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The war against cancer is increasingly moving into cyberspace. Computer scientists may have the best skills to fight cancer in the next decade — and they should be signing up in droves.
One reason to enlist: Cancer is so pervasive. In his Pulitzer Prize-winning book, “The Emperor of All Maladies,” the oncologist Siddhartha Mukherjee writes that cancer is a disease of frightening fractions: One-fourth of deaths in the United States are caused by cancer; one-third of women will face cancer in their lifetimes; and so will half of men.
As he wrote, “The question is not if we will get this immortal disease, but when.”
Dr. Mukherjee noted that surprisingly recently, researchers discovered that cancer is a genetic disease, caused primarily by mutations in our DNA. As well as providing the molecular drivers of cancer, changes to the DNA also cause the diversity within a cancer tumour that makes it so hard to eradicate completely.
The hope is that by sequencing the genome of a cancer tumour, doctors will soon be able to prescribe a personalised, targeted therapy to stop a cancer’s growth or to cure it.
According to Walter Isaacson’s new biography “Steve Jobs,” a team of medical researchers sequenced the Apple executive’s pancreatic cancer tumour and used that information to decide which drug therapies to use. Since Mr. Jobs’s cancer had already spread, this effort was even more challenging. Each sequencing cost $100,000.
Fortunately for the rest of us, the cost of turning pieces of DNA into digital information has improved: The costs dropped a hundredfold in the last three years. The tipping point before widespread use is believed to be $1,000 per individual genome, which is a reason for the major investment in reducing its cost. Given such dramatic improvement, we could soon afford to sequence the genomes of the millions of cancer patients, which only billionaires could afford a few years ago.
How can computer scientists help?
First, as recently reported in this newspaper [NYT], the cost of millions of short reads of one cell by a gene sequencing machine is dwarfed by the data processing costs to turn them into a single usable three-billion-base-pair digital representation of a genome. To make personalised medicine affordable for everyone, we need to drive down the information processing costs.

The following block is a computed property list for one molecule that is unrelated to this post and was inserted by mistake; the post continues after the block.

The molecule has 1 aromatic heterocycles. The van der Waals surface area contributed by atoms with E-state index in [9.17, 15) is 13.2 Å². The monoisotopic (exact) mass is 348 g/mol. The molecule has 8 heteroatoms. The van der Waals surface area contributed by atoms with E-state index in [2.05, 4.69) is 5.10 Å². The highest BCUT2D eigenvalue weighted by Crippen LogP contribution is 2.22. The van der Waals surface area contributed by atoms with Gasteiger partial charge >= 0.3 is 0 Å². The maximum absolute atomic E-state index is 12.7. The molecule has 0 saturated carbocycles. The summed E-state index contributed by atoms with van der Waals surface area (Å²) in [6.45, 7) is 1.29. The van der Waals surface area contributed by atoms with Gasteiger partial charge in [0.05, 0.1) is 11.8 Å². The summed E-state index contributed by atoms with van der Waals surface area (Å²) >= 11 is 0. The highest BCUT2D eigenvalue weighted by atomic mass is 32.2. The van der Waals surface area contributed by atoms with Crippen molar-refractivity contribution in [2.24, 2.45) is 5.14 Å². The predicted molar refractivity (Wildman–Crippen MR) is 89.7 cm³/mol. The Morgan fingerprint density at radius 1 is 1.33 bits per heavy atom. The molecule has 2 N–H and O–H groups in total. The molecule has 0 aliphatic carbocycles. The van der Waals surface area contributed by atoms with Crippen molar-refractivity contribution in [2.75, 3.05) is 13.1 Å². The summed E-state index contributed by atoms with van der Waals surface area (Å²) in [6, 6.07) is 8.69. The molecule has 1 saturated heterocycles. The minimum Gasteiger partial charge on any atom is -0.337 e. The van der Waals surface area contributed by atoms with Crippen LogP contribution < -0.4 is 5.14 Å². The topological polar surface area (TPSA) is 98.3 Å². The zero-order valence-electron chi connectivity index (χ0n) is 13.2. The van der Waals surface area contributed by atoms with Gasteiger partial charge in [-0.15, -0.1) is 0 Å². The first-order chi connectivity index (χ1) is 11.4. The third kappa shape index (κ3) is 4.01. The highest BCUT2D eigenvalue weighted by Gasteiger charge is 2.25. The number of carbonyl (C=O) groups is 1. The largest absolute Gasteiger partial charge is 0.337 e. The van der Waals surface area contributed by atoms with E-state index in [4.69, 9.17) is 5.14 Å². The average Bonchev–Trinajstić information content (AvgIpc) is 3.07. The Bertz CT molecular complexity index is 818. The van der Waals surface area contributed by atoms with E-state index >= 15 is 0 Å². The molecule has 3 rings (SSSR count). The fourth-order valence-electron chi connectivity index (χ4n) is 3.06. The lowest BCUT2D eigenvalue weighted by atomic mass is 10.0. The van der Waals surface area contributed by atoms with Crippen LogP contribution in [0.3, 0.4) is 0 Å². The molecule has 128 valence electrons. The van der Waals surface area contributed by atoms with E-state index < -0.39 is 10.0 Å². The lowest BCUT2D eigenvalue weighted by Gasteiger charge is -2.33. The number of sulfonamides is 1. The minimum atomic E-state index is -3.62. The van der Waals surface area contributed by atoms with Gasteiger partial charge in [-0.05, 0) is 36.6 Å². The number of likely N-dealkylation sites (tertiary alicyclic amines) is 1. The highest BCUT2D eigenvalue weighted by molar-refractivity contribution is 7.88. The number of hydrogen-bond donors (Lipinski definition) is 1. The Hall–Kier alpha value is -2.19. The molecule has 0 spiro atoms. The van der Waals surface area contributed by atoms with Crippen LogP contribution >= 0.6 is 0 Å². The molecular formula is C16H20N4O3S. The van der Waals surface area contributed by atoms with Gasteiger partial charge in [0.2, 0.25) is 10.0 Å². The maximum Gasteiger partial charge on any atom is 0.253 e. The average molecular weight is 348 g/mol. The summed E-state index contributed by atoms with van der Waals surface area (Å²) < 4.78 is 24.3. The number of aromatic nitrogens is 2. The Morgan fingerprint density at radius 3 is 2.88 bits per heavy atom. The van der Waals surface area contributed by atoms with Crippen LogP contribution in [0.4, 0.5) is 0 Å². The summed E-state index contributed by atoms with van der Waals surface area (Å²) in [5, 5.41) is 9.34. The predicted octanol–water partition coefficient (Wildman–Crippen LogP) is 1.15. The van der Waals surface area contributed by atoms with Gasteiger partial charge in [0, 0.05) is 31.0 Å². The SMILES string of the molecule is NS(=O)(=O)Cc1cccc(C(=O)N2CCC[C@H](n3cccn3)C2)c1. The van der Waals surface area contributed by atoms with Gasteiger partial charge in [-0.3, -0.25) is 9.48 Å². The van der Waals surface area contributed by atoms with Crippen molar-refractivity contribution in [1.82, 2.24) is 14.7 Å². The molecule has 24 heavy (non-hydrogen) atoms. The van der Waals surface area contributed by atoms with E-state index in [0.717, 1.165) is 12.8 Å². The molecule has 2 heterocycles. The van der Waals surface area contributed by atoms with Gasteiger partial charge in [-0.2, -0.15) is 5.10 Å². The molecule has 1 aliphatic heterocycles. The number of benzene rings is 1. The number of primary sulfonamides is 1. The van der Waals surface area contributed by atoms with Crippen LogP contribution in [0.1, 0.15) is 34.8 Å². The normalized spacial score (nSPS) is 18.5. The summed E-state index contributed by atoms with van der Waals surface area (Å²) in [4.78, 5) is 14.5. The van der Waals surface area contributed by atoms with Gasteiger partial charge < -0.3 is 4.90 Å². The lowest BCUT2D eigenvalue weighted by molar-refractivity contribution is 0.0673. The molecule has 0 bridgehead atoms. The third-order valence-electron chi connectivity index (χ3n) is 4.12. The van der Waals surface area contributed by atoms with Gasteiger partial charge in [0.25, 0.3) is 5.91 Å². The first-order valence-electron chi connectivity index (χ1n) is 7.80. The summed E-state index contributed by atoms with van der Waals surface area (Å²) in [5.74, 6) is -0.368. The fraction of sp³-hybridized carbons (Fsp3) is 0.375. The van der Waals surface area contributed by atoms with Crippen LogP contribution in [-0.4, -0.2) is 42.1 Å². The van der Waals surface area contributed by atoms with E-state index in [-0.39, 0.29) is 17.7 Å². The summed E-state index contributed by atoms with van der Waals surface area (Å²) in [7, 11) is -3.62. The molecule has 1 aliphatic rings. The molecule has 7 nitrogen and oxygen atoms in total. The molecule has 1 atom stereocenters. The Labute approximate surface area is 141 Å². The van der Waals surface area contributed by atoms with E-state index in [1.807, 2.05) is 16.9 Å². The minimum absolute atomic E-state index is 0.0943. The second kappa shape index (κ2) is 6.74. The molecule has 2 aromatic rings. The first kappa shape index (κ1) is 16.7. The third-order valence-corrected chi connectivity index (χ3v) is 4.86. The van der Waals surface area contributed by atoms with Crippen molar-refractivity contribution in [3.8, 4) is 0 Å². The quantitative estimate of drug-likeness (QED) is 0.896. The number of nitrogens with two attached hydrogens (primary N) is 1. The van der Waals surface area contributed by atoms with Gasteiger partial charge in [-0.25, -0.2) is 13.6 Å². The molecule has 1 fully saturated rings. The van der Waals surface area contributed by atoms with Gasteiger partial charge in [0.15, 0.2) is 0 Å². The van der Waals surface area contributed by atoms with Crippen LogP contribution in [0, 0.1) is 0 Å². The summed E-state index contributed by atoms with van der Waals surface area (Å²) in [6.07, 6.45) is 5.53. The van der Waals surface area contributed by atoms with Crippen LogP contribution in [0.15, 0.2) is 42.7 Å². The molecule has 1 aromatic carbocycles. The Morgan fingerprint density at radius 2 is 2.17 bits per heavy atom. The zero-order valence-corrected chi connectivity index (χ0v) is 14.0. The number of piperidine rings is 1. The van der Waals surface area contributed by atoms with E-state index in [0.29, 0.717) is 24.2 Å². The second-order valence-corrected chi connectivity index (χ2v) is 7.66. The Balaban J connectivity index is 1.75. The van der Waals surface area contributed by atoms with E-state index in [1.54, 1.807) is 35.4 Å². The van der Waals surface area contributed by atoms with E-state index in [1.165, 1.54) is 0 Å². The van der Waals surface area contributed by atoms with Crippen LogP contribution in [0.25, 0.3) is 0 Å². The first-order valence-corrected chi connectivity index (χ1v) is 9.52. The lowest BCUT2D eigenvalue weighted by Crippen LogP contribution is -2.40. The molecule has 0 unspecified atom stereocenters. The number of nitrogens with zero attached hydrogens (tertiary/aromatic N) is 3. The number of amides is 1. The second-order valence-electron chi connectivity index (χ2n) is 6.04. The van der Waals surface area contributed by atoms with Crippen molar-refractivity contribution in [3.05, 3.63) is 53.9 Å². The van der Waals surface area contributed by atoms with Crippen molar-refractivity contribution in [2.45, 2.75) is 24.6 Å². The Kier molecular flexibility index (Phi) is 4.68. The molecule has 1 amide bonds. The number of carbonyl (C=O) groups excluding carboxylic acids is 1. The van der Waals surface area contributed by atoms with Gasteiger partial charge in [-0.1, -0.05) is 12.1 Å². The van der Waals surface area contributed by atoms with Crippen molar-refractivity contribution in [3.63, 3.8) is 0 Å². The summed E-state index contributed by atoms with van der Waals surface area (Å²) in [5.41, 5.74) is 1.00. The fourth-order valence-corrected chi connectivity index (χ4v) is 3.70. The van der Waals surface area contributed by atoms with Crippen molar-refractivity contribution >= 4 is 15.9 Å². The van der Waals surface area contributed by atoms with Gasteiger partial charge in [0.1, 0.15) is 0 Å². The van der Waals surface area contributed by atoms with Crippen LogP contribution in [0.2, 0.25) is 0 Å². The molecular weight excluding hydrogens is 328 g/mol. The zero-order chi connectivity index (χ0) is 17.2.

Second, we need to collect cancer genomes in a repository and make them available to scientists and health professionals. The computer scientist David Haussler of the University of California, Santa Cruz, for example, is creating one. Plans are that this five-petabyte (5,000,000,000,000,000 bytes) store will house more than 20,000 genomes.
Third, finding a personalised, targeted therapy for each tumour among myriad possible combinations of drugs is like finding a very small needle in a very large haystack. Researchers are exploring the engagement of people when traditional hardware and software are not up to the task.
An inspirational example is the Foldit game — developed by the computer scientist Zoran Popovic at the University of Washington — that recently attracted thousands of volunteers to uncover the structure of an enzyme important to H.I.V. research.
Cancer tumour genomics is just one example of the Big Data challenge in computer science. Big Data is unstructured, uncurated and inconsistent, and housing it often requires a thousand-fold increase in size over traditional databases. It is not pristine data that can be neatly stored in rows and columns. YouTube alone holds nearly one exabyte of videos, which is one trillion megabytes, or 1,000,000,000,000,000,000 bytes.
The Big Data research challenge is to develop technology that can obtain timely and cost-effective answers to Big Data questions. A Berkeley team of eight faculty members and 40 Ph.D. students is rising to that challenge via three initiatives: inventing algorithms based on statistical machine learning; harnessing many machines in the cloud; and developing crowd-sourcing techniques to get people to help answer questions that prove too hard for our algorithms and machines.
Algorithms, machines and people gave our new lab its name: the AMP Lab. AMP technology could help the war on cancer. It needs new algorithms to find those needles in haystacks. To process genome data faster and more cheaply, the war needs new infrastructure to use many machines in the cloud simultaneously. And it needs to be able to engage the wisdom of the crowd when the problems of cancer genome discovery and diagnosis are beyond our algorithms and machines.
It may have been true once that expertise in computer science was needed only by computer scientists. But Big Data has shown us that’s no longer the case. It is entirely possible that we have the skill sets needed now to fight cancer and to advance sciences in myriad other ways.
The night after we made that argument, I awoke in the middle of the night with this question etched into my mind: Given that millions of people do have and will get cancer, if there is a chance that computer scientists may have the best skill set to fight cancer today, as moral people aren’t we obligated to try? (David Patterson is a professor in computer science at the University of California, Berkeley.) — New York Times News Service